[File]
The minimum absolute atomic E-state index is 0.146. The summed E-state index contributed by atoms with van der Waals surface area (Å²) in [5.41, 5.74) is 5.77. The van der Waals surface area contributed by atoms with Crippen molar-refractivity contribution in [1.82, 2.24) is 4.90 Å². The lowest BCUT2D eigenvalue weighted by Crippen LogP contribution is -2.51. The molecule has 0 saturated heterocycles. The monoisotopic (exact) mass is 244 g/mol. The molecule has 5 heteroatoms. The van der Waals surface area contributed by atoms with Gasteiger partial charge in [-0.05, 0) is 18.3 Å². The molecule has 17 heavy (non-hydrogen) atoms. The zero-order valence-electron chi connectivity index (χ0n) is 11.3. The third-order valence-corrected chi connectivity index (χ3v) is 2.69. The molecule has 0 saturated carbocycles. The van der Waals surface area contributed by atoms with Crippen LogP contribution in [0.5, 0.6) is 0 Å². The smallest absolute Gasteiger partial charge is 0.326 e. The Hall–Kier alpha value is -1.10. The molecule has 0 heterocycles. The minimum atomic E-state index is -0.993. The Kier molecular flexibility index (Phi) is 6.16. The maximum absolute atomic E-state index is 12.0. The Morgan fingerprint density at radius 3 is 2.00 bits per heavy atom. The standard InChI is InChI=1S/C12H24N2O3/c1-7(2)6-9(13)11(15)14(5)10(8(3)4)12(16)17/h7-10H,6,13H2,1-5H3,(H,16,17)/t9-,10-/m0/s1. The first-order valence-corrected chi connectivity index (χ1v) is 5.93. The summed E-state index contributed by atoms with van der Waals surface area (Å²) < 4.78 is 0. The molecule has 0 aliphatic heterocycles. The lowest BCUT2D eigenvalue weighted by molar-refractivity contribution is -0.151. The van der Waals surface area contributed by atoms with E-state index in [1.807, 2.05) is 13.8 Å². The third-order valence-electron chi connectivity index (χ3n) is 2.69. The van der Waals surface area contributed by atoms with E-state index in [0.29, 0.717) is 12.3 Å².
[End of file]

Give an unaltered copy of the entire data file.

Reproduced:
The minimum absolute atomic E-state index is 0.146. The summed E-state index contributed by atoms with van der Waals surface area (Å²) in [5.41, 5.74) is 5.77. The van der Waals surface area contributed by atoms with Crippen molar-refractivity contribution in [1.82, 2.24) is 4.90 Å². The lowest BCUT2D eigenvalue weighted by Crippen LogP contribution is -2.51. The molecule has 0 saturated heterocycles. The monoisotopic (exact) mass is 244 g/mol. The molecule has 5 heteroatoms. The van der Waals surface area contributed by atoms with Gasteiger partial charge in [-0.05, 0) is 18.3 Å². The molecule has 17 heavy (non-hydrogen) atoms. The zero-order valence-electron chi connectivity index (χ0n) is 11.3. The third-order valence-corrected chi connectivity index (χ3v) is 2.69. The molecule has 0 saturated carbocycles. The van der Waals surface area contributed by atoms with Crippen LogP contribution in [0.5, 0.6) is 0 Å². The smallest absolute Gasteiger partial charge is 0.326 e. The Hall–Kier alpha value is -1.10. The molecule has 0 heterocycles. The minimum atomic E-state index is -0.993. The Kier molecular flexibility index (Phi) is 6.16. The maximum absolute atomic E-state index is 12.0. The Morgan fingerprint density at radius 3 is 2.00 bits per heavy atom. The standard InChI is InChI=1S/C12H24N2O3/c1-7(2)6-9(13)11(15)14(5)10(8(3)4)12(16)17/h7-10H,6,13H2,1-5H3,(H,16,17)/t9-,10-/m0/s1. The first-order valence-corrected chi connectivity index (χ1v) is 5.93. The summed E-state index contributed by atoms with van der Waals surface area (Å²) < 4.78 is 0. The molecule has 0 aliphatic heterocycles. The lowest BCUT2D eigenvalue weighted by molar-refractivity contribution is -0.151. The van der Waals surface area contributed by atoms with E-state index in [1.807, 2.05) is 13.8 Å². The third-order valence-electron chi connectivity index (χ3n) is 2.69. The van der Waals surface area contributed by atoms with E-state index in [0.29, 0.717) is 12.3 Å².